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Fritz Fenzl
Encounters with ‘Guernica’
Re-discovered photographs by Fritz Fenzl of the 1956 Picasso exhibition in Hamburg

In conjunction with the
3rd Triennial of Photography – Hamburg 2005

17 April – 3 July 2005

Fritz Frenzl

On 24 October 1955, Germany’s first ever full-scale retrospective of Pablo Picasso’s work was opened in Munich’s Haus der Kunst. At the end of that year this large exhibition then travelled to Cologne, after which, opening on 10 March 1956, it went on display for more than six weeks in the Hamburg Kunsthalle on the top floor of the old building. This retrospective gave the public its first opportunity to become acquainted with an oeuvre that barely twenty years earlier had been branded as ‘degenerate’ by the National Socialist regime, removed from the country’s museum collections and sold off. Picasso was the epitome of Modernism. This was modern art from abroad whose impact in Germany was, quite naturally, both confusing and enlightening.

Picasso himself must have been aware of the significance of this exhibition in Germany and for his art-viewing audience. This, surely, was what led him to grant permission for his most controversial work, Guernica, the vast wall painting he conceived for the Spanish pavilion at the 1937 World Exhibition in Paris, to be loaned out for the exhibition in Germany. It depicts the horrors of the destruction unleashed on the town of Guernica in April 1937 by Germany’s Condor Legion. Picasso had donated this painting to the Spanish people, but loaned it to the New York Museum of Modern Art for the duration of the Franco dictatorship.

Picasso’s Guernica in the Hamburg Kunsthalle – hard to believe today. Some of the more elderly lovers of art still remember having seen this work here. Its sheer size prohibited it being hung on a wall, so it was mounted on a structure standing diagonally in the gallery (now the Max Beckmann room). Placed in front of it along the wall was a long bench that gave visitors the opportunity to sit and intensively examine it.

The Frankfurter Allgemeine Zeitung commissioned the renowned photographer Fritz Fenzl (born in 1916) to document the Picasso exhibition in the Hamburg Kunsthalle. Fritz Fenzl was less concerned with the presentation of the works themselves than with observing the reactions of the exhibition visitors, capturing the way they behaved and moved, and recording their cautious welcome, incomprehension or even overt rejection of modern art. Fenzl thus succeeded in compiling a fascinating photographic document of the reception modern art was given in post-war Germany.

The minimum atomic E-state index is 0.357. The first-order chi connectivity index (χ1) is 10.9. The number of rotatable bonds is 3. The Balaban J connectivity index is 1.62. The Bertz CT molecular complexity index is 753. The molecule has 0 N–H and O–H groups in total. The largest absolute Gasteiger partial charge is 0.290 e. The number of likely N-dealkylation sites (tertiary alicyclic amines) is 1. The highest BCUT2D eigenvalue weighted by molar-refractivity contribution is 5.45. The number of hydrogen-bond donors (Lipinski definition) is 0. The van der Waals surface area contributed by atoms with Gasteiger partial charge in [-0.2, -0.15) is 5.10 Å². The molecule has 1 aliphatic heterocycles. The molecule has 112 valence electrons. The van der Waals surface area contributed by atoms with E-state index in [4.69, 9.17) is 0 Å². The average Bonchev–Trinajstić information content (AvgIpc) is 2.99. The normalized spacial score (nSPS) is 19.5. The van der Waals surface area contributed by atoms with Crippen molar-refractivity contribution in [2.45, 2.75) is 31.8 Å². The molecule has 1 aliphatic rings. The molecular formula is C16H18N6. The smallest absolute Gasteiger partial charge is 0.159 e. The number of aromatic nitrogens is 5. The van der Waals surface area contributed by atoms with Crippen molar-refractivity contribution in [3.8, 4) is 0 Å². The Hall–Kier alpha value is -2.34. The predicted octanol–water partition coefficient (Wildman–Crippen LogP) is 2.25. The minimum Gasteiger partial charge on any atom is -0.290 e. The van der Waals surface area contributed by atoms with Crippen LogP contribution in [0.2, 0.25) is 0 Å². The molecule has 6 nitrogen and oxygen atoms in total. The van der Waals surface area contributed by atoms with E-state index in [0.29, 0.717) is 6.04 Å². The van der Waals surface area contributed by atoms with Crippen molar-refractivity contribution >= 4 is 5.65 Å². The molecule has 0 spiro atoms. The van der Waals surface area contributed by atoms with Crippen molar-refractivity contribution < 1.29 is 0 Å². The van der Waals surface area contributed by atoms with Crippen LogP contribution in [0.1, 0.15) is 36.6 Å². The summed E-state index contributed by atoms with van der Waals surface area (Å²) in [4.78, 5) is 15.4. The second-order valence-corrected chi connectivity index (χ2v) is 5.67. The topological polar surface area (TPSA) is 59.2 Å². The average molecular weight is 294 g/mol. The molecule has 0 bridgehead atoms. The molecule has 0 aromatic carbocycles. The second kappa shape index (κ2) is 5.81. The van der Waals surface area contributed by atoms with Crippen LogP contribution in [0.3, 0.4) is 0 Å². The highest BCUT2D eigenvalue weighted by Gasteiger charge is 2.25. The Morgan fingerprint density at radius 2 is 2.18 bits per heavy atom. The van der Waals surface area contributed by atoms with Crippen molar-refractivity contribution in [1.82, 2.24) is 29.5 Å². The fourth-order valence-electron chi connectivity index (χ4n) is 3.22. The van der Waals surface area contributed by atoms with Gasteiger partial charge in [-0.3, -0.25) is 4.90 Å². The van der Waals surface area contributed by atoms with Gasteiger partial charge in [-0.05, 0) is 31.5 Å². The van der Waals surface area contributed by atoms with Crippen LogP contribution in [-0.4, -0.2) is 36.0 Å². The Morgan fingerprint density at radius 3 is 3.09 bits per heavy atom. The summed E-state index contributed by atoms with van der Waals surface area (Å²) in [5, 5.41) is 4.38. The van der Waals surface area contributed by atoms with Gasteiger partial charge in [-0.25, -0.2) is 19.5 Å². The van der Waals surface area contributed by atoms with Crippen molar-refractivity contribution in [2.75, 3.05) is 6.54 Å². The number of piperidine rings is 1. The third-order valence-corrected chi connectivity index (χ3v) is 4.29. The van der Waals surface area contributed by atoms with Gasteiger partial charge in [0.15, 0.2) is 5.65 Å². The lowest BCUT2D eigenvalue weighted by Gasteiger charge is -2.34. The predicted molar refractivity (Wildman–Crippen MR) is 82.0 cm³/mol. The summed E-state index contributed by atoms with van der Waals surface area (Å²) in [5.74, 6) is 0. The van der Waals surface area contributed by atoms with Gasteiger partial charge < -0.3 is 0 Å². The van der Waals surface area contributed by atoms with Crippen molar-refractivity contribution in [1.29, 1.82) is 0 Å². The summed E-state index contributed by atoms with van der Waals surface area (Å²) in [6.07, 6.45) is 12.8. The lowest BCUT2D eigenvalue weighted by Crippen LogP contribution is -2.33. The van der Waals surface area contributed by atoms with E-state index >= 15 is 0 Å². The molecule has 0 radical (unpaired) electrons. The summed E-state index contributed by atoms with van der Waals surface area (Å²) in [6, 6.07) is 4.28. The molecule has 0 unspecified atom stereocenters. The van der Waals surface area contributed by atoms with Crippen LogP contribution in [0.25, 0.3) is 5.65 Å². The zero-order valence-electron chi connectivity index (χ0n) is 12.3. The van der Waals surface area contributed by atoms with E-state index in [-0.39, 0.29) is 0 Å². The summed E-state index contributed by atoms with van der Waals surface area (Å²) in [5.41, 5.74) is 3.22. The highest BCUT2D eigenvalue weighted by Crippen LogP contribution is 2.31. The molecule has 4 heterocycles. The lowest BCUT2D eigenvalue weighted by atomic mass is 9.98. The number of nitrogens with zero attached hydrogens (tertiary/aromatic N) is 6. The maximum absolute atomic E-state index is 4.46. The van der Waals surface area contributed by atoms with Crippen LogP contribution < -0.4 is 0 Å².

In the course of one afternoon in the Picasso exhibition in Hamburg, Fritz Fenzl shot altogether 271 pictures, of which only a small number were reproduced in the Frankfurter Allgemeine Zeitung somewhat later to celebrate Picasso’s birthday. Prints were never made of most of his negatives, which is why his photographs have remained unknown until the present day. Fritz Fenzl, living in south Germany, instantly agreed to the idea of enlarging some of these photographs for the first time and exhibiting them in conjunction with the 3rd Triennial of Photography – Hamburg 2005. He has personally supported this project by printing the enlargements of selected negatives himself.

The exhibition Encounters with ‘Guernica’ is supported by the Hermann Reemtsma Stiftung.

Curator of the exhibition: Dr. Ulrich Luckhardt

© Fritz Frenzl © Fritz Frenzl © Fritz Frenzl
© Fritz Frenzl © Fritz Frenzl
© Fritz Frenzl © Fritz Frenzl © Fritz Frenzl

 

 
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